Despite months of assurances, Georgia's demands for high transit tariffs have stalled a project to pipe gas from Azerbaijan to Turkey. Recent comments suggest that Tbilisi is seeking a premium because of the risk that Russia may interfere. RFE/RL correspondent Michael Lelyveld examines the issues involved.
Boston, 24 August 2001 (RFE/RL) -- An impasse between Azerbaijan and Georgia over a gas pipeline to Turkey has raised a series of old and stubborn issues in the Caspian region.
The long negotiations over transit fees seem nearly identical to those that stalled the Baku-Ceyhan oil line 18 months ago.
Then as now, Georgia demanded transit revenues that were higher than the oil companies or its neighbors were willing to give. Then as now, Azerbaijan and Turkey showed patience, but neither was willing to pay Georgia so much that the deal would become impractical.
In the current case, negotiations have gone into overtime since 27 July, when Georgian President Eduard Shevardnadze was due to arrive in Baku for a signing ceremony that would clear the way for a $1.3 billion pipeline from Azerbaijan's offshore Shah Deniz gas field.
Shevardnadze cancelled the visit at the last minute, later citing an emergency over the killing of Georgian TV journalist Georgi Sanaya. But it then developed that there was no agreement on Georgian transit fees ready to be signed.
Nearly a month after the postponement, Azerbaijan and Georgia still seem far apart. According to a "Financial Times" report this week, Tbilisi is demanding more than double the amount that the consortium for the gas field has offered.
Giorgi Chanturia, head of the Georgian International Oil Corporation, said, "We say that the tariff should correspond to world standards, of a range from $5-10 per 1,000 cubic meters." The consortium is said to be offering a rate of $2. Chanturia cited a World Bank recommendation in supporting Georgia's demand.
The haggling over fees has set the project back by far more than a month. Britain's BP oil company, which is leading the Shah Deniz consortium, had originally hoped that a deal with Georgia would be signed by the end of last year.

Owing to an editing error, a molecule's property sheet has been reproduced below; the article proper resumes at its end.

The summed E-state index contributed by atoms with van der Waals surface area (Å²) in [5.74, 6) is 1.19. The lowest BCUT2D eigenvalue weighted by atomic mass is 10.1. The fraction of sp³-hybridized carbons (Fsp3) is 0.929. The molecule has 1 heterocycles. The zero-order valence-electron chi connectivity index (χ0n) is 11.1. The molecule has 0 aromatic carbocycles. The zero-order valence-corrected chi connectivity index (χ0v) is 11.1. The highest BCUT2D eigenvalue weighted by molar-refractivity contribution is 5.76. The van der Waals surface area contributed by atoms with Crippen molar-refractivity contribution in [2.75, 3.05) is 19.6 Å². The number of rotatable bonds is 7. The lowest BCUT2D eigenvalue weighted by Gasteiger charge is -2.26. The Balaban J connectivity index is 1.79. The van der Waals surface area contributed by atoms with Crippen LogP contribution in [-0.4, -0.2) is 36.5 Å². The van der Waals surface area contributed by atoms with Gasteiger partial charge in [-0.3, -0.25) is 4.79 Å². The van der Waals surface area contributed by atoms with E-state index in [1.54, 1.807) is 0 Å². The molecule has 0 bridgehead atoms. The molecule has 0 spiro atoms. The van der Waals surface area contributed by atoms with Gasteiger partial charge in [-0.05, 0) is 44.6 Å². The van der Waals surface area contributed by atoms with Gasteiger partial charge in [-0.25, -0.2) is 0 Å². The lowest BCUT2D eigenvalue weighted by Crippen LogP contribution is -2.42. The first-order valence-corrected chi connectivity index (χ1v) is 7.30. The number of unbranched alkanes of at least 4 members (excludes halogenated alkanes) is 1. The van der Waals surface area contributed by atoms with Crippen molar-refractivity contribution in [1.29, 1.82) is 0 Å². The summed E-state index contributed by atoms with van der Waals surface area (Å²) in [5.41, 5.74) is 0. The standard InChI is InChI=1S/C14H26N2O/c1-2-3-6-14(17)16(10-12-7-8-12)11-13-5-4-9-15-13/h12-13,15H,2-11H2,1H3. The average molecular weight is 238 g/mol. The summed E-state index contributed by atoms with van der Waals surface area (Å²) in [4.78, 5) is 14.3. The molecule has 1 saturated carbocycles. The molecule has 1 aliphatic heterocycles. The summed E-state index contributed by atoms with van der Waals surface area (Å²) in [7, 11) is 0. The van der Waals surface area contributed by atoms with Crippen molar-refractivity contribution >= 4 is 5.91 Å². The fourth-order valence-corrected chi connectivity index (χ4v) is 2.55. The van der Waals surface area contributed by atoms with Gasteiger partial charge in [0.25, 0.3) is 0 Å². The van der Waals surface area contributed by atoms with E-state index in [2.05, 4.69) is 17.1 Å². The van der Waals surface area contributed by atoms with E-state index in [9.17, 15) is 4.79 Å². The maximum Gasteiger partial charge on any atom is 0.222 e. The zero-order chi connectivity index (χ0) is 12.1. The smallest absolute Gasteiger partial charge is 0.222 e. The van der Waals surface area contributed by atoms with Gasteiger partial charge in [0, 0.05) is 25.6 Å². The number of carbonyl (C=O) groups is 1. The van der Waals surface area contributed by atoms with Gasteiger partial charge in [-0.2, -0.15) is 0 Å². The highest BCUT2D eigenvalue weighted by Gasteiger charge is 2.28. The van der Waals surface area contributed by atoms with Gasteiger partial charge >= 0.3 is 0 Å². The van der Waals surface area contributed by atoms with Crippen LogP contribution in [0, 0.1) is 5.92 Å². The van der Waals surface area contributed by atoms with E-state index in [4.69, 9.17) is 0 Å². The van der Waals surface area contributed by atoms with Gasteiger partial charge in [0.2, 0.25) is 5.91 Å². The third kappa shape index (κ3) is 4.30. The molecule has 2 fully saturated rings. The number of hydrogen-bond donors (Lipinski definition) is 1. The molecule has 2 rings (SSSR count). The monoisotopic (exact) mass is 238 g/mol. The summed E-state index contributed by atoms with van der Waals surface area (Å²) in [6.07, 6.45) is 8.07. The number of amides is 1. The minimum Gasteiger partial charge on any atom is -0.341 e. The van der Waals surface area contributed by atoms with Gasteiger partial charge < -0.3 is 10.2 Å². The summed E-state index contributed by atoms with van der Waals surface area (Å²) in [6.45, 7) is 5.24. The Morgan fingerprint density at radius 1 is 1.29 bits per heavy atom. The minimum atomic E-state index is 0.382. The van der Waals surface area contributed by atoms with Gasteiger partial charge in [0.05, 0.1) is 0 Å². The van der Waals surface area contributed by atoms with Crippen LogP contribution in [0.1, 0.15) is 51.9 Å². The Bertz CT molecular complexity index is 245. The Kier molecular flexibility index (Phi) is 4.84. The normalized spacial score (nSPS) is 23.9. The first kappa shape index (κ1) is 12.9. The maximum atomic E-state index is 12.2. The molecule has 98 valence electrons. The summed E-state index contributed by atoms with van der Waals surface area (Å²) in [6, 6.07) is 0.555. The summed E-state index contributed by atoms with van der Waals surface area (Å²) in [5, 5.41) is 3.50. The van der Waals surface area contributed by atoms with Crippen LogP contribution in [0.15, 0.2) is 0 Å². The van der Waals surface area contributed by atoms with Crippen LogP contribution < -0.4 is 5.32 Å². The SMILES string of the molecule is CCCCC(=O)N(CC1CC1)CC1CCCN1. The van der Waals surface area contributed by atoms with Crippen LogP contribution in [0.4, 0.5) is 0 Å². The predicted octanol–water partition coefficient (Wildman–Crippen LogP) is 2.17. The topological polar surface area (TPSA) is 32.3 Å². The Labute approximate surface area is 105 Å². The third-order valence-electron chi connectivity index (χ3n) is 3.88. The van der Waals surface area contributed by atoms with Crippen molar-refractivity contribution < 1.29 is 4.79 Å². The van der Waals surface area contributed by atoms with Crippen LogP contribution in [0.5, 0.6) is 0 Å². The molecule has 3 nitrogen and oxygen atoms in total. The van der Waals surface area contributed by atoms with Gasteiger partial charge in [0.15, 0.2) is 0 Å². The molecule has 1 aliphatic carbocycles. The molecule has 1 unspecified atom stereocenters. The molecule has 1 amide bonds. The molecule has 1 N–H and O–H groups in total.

The situation is similar to the problem that plagued the Baku-Ceyhan pipeline after the euphoria that surrounded the signing of agreements at the OSCE summit in Istanbul in November 1999. After the ceremony, the reality of reaching a deal on Georgian transit fees set in.
In March 2000, an accord was reached only after Azerbaijan President Heidar Aliyev agreed to forgo his country's transit fees in order to meet Georgia's demands. The politically unpopular agreement took two more months to ratify.
The precedent of that concession now seems to haunt Shah Deniz, at a time when both Russia and Iran are pushing their own projects to reach the Turkish market, which may already be saturated with gas.
The stakes for Georgia are high, but so are the risks that the deal will collapse. According to Caucasus Press, Georgia is seeking annual income of $92 million from the gas transit. A report by the Russian newspaper "Vremya" puts the demand at $125 million, or $1.875 billion over 15 years.
As a share of Georgia's $3 billion economy, as estimated by the International Monetary Fund, the fees would represent 3 to 4 percent of the country's gross domestic product last year. Georgia, which has relied entirely on Russian gas, has few energy resources of its own.
The pressure on Azerbaijan may be equally high. A series of recent oil projects have come up empty. The country has reported no major new discoveries in the past three years, making it all the more important to export the gas from Shah Deniz.
But some of Georgia's arguments for the high tariff may raise as much concern as the impasse. Speaking to the "Financial Times," Chanturia warned that Russia could resist the project because it would break Moscow's monopoly over the Georgian gas market.
Chanturia said: "We expect that (Russia's) pathology towards Georgia will increase. This will not necessarily mean an attack or bombing of the pipeline, but the creation of instability in and around Georgia."
The implication is that Georgia should be paid more for taking the risk with Russia. In Western business terms, investors usually seek higher returns in countries where the risk is great, because they can always invest in countries where the risk is less.
Ultimately, the cost of the project and the price of the gas will set limits that make it impossible for all of the parties to charge more. It is also unclear how long Georgia can continue without wrecking its relations with Azerbaijan.
On the one hand, Georgia expects trouble from Russia. On the other, it could wind up with more dependence than ever unless it agrees to a deal.